Release Date: Jun 9, 2009
Record label: Matador
There was speculation that Sonic Youth might use the opportunity of being on an indie label again to go even further into experimental territory. But the opposite has happened on The Eternal: the band's put together one of their more accessible albums, full of immediate thrills instead of drawn-out weirdness. [rssbreak] As strange as it sounds, The Eternal feels very much like a greatest-hits collection.
While there's a little bit of almost everything that has made Sonic Youth great over the years, the band hasn't put these elements together in precisely this way before. Considering how expansive their last few albums for Geffen were, The Eternal's relatively concise songs also set it apart, but when Sonic Youth do stretch out, it's with purpose. "Anti-Orgasm" begins as a duet/duel between Gordon and Moore, who trade challenges and come-ons over free-falling guitars that become a rolling, slow-motion excursion; the track's instrumental interplay is more violent, and more sensual, than its words.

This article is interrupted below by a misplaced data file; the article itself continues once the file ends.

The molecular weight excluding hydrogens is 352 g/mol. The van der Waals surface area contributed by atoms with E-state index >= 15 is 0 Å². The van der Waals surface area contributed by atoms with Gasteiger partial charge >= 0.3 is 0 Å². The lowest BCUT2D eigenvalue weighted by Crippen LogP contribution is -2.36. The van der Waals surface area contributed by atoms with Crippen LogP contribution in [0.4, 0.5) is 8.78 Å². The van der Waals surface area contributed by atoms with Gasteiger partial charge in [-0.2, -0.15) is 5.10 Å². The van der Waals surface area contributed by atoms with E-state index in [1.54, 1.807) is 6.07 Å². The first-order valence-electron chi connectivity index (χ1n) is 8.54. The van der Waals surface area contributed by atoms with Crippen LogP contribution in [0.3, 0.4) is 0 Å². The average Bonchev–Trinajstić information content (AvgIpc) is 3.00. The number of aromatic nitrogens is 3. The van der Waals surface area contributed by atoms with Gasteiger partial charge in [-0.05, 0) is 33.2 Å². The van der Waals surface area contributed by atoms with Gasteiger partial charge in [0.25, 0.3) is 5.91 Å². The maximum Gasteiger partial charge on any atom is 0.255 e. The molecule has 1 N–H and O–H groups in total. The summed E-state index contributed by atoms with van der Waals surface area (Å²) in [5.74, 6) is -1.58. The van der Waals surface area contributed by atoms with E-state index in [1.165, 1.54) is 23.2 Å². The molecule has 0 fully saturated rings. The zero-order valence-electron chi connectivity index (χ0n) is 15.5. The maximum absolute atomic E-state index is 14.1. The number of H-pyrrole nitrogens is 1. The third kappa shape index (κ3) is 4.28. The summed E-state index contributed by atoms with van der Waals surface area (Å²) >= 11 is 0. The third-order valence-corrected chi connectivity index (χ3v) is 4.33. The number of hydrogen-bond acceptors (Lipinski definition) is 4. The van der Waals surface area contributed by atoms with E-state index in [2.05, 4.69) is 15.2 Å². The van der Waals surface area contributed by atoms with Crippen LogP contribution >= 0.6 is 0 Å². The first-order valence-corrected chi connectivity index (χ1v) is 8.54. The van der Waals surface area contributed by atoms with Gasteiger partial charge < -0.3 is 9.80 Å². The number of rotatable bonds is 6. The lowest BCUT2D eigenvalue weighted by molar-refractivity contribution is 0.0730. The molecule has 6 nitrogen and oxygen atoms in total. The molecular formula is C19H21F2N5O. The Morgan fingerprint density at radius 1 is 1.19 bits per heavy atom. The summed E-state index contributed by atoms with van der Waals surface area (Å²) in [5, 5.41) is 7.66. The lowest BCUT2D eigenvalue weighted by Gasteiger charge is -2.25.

Bristling with impetuous energy, The Eternal might have been recorded by a bunch of pups who weren't even born when Sonic Youth released their debut in 1982. There is an excitable, almost naive quality to its visceral riffs and enthusiastic name-checks of artists, poets and countercultural figures. When Thurston Moore and Kim Gordon yelp "anti-war is anti-orgasm!" over thrusting guitars and sledgehammer drums, they sound like teenagers plotting revolution while listening to a Stooges album stolen from their parents.
Sonic Youth's sixteenth studio album The Eternal is a landmark release that sees the band returning to its indie label roots. To celebrate its release, we're posting a handful of reviews from various members of the No Ripcord team. Chris Conti: “I think the Matador record shows us in an excited and newly liberated state of play,” Sonic Youth guitarist Thurston Moore told Stereogum.com back in April while discussing The Eternal, their sixteenth full-length album and first for hallowed indie Matador Records.